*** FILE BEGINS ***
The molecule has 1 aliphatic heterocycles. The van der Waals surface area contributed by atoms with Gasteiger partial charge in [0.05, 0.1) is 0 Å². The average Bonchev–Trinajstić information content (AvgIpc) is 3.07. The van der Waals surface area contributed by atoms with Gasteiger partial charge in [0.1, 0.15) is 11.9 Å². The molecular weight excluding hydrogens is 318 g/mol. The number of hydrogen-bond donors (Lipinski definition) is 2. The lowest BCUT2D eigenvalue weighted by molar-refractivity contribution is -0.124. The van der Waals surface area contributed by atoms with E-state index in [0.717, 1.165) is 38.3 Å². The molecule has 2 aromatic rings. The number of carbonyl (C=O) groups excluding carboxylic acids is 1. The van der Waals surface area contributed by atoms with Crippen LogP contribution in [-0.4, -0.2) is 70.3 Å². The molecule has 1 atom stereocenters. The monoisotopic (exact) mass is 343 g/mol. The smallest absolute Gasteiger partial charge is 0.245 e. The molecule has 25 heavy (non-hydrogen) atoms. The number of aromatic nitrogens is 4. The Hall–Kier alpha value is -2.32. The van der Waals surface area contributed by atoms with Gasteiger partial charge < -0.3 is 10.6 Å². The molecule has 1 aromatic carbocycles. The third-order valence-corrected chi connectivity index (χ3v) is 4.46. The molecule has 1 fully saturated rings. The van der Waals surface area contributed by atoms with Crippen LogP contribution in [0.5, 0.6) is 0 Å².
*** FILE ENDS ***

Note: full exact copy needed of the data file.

The molecule has 1 aliphatic heterocycles. The van der Waals surface area contributed by atoms with Gasteiger partial charge in [0.05, 0.1) is 0 Å². The average Bonchev–Trinajstić information content (AvgIpc) is 3.07. The van der Waals surface area contributed by atoms with Gasteiger partial charge in [0.1, 0.15) is 11.9 Å². The molecular weight excluding hydrogens is 318 g/mol. The number of hydrogen-bond donors (Lipinski definition) is 2. The lowest BCUT2D eigenvalue weighted by molar-refractivity contribution is -0.124. The van der Waals surface area contributed by atoms with E-state index in [0.717, 1.165) is 38.3 Å². The molecule has 2 aromatic rings. The number of carbonyl (C=O) groups excluding carboxylic acids is 1. The van der Waals surface area contributed by atoms with Crippen LogP contribution in [-0.4, -0.2) is 70.3 Å². The molecule has 1 atom stereocenters. The monoisotopic (exact) mass is 343 g/mol. The smallest absolute Gasteiger partial charge is 0.245 e. The molecule has 25 heavy (non-hydrogen) atoms. The number of aromatic nitrogens is 4. The Hall–Kier alpha value is -2.32. The van der Waals surface area contributed by atoms with Gasteiger partial charge < -0.3 is 10.6 Å². The molecule has 1 aromatic carbocycles. The third-order valence-corrected chi connectivity index (χ3v) is 4.46. The molecule has 1 fully saturated rings. The van der Waals surface area contributed by atoms with Crippen LogP contribution in [0.5, 0.6) is 0 Å².